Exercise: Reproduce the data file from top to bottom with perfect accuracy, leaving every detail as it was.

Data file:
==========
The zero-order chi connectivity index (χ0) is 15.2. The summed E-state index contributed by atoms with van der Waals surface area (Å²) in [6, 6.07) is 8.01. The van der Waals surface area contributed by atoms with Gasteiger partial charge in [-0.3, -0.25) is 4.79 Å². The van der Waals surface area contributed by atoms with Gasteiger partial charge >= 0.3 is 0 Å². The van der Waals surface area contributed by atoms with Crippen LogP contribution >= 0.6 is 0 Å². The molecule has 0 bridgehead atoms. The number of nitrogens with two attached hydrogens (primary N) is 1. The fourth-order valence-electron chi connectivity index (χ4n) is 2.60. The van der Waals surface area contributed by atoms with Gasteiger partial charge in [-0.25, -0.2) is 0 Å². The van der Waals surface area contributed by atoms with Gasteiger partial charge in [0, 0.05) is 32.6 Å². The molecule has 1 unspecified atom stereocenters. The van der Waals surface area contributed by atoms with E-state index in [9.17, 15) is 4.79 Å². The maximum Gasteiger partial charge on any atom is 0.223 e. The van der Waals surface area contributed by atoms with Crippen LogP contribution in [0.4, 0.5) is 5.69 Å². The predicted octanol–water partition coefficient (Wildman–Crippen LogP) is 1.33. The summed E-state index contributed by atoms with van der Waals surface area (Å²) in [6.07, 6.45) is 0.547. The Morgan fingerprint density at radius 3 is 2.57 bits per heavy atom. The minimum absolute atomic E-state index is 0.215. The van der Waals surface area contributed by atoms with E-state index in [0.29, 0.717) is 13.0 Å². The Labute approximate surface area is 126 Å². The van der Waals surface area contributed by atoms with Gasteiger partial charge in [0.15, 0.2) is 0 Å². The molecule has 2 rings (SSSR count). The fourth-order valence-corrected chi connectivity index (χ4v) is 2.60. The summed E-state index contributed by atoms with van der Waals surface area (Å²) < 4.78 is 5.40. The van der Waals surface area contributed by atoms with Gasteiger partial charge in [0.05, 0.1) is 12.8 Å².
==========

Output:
The zero-order chi connectivity index (χ0) is 15.2. The summed E-state index contributed by atoms with van der Waals surface area (Å²) in [6, 6.07) is 8.01. The van der Waals surface area contributed by atoms with Gasteiger partial charge in [-0.3, -0.25) is 4.79 Å². The van der Waals surface area contributed by atoms with Gasteiger partial charge >= 0.3 is 0 Å². The van der Waals surface area contributed by atoms with Crippen LogP contribution >= 0.6 is 0 Å². The molecule has 0 bridgehead atoms. The number of nitrogens with two attached hydrogens (primary N) is 1. The fourth-order valence-electron chi connectivity index (χ4n) is 2.60. The van der Waals surface area contributed by atoms with Gasteiger partial charge in [-0.25, -0.2) is 0 Å². The van der Waals surface area contributed by atoms with Gasteiger partial charge in [0, 0.05) is 32.6 Å². The molecule has 1 unspecified atom stereocenters. The van der Waals surface area contributed by atoms with E-state index in [9.17, 15) is 4.79 Å². The maximum Gasteiger partial charge on any atom is 0.223 e. The van der Waals surface area contributed by atoms with Crippen LogP contribution in [0.4, 0.5) is 5.69 Å². The predicted octanol–water partition coefficient (Wildman–Crippen LogP) is 1.33. The summed E-state index contributed by atoms with van der Waals surface area (Å²) in [6.07, 6.45) is 0.547. The Morgan fingerprint density at radius 3 is 2.57 bits per heavy atom. The minimum absolute atomic E-state index is 0.215. The van der Waals surface area contributed by atoms with E-state index in [0.29, 0.717) is 13.0 Å². The Labute approximate surface area is 126 Å². The van der Waals surface area contributed by atoms with Gasteiger partial charge in [0.15, 0.2) is 0 Å². The molecule has 2 rings (SSSR count). The fourth-order valence-corrected chi connectivity index (χ4v) is 2.60. The summed E-state index contributed by atoms with van der Waals surface area (Å²) < 4.78 is 5.40. The van der Waals surface area contributed by atoms with Gasteiger partial charge in [0.05, 0.1) is 12.8 Å².